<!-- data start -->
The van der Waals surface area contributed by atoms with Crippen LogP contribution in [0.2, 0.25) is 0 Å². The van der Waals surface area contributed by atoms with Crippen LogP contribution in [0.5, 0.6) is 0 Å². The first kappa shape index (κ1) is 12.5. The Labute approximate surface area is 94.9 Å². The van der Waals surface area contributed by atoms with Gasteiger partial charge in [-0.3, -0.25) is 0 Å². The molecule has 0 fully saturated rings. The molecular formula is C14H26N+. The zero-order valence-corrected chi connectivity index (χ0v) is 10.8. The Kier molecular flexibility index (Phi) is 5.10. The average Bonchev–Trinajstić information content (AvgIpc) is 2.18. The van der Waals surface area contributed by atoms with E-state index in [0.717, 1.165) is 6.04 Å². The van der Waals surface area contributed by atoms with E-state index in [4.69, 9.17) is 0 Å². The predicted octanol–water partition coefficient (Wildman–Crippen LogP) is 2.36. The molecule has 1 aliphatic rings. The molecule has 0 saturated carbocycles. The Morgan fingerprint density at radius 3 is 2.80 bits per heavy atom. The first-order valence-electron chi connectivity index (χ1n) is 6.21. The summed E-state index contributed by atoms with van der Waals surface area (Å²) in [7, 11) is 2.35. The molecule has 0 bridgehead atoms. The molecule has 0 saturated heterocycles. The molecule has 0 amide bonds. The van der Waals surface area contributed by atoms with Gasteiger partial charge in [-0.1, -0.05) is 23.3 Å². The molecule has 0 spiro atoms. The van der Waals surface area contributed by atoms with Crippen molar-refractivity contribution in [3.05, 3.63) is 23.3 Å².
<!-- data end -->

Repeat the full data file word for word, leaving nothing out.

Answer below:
The van der Waals surface area contributed by atoms with Crippen LogP contribution in [0.2, 0.25) is 0 Å². The van der Waals surface area contributed by atoms with Crippen LogP contribution in [0.5, 0.6) is 0 Å². The first kappa shape index (κ1) is 12.5. The Labute approximate surface area is 94.9 Å². The van der Waals surface area contributed by atoms with Gasteiger partial charge in [-0.3, -0.25) is 0 Å². The molecule has 0 fully saturated rings. The molecular formula is C14H26N+. The zero-order valence-corrected chi connectivity index (χ0v) is 10.8. The Kier molecular flexibility index (Phi) is 5.10. The average Bonchev–Trinajstić information content (AvgIpc) is 2.18. The van der Waals surface area contributed by atoms with E-state index in [0.717, 1.165) is 6.04 Å². The van der Waals surface area contributed by atoms with E-state index in [4.69, 9.17) is 0 Å². The predicted octanol–water partition coefficient (Wildman–Crippen LogP) is 2.36. The molecule has 1 aliphatic rings. The molecule has 0 saturated carbocycles. The Morgan fingerprint density at radius 3 is 2.80 bits per heavy atom. The first-order valence-electron chi connectivity index (χ1n) is 6.21. The summed E-state index contributed by atoms with van der Waals surface area (Å²) in [7, 11) is 2.35. The molecule has 0 bridgehead atoms. The molecule has 0 saturated heterocycles. The molecule has 0 amide bonds. The van der Waals surface area contributed by atoms with Gasteiger partial charge in [-0.1, -0.05) is 23.3 Å². The molecule has 0 spiro atoms. The van der Waals surface area contributed by atoms with Crippen molar-refractivity contribution in [3.05, 3.63) is 23.3 Å².